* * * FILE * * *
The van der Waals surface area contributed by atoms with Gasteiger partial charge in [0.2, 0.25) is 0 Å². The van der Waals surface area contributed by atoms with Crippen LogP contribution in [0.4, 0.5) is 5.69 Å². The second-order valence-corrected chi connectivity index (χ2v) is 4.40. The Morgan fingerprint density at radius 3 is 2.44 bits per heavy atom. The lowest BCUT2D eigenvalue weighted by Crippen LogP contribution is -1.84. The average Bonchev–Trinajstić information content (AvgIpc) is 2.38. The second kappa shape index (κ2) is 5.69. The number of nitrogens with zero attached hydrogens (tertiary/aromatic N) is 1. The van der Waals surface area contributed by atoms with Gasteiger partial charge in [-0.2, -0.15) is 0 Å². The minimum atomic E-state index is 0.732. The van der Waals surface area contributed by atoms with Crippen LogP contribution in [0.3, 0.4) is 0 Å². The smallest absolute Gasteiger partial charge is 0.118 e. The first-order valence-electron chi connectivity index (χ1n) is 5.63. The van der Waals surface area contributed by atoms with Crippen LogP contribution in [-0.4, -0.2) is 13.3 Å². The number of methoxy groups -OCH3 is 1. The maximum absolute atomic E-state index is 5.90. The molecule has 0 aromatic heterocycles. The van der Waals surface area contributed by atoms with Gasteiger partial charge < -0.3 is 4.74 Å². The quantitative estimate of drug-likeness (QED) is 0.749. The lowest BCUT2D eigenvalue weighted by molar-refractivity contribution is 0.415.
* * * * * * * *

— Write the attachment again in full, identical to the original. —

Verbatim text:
The van der Waals surface area contributed by atoms with Gasteiger partial charge in [0.2, 0.25) is 0 Å². The van der Waals surface area contributed by atoms with Crippen LogP contribution in [0.4, 0.5) is 5.69 Å². The second-order valence-corrected chi connectivity index (χ2v) is 4.40. The Morgan fingerprint density at radius 3 is 2.44 bits per heavy atom. The lowest BCUT2D eigenvalue weighted by Crippen LogP contribution is -1.84. The average Bonchev–Trinajstić information content (AvgIpc) is 2.38. The second kappa shape index (κ2) is 5.69. The number of nitrogens with zero attached hydrogens (tertiary/aromatic N) is 1. The van der Waals surface area contributed by atoms with Gasteiger partial charge in [-0.2, -0.15) is 0 Å². The minimum atomic E-state index is 0.732. The van der Waals surface area contributed by atoms with Crippen LogP contribution in [0.3, 0.4) is 0 Å². The smallest absolute Gasteiger partial charge is 0.118 e. The first-order valence-electron chi connectivity index (χ1n) is 5.63. The van der Waals surface area contributed by atoms with Crippen LogP contribution in [-0.4, -0.2) is 13.3 Å². The number of methoxy groups -OCH3 is 1. The maximum absolute atomic E-state index is 5.90. The molecule has 0 aromatic heterocycles. The van der Waals surface area contributed by atoms with Gasteiger partial charge < -0.3 is 4.74 Å². The quantitative estimate of drug-likeness (QED) is 0.749. The lowest BCUT2D eigenvalue weighted by molar-refractivity contribution is 0.415.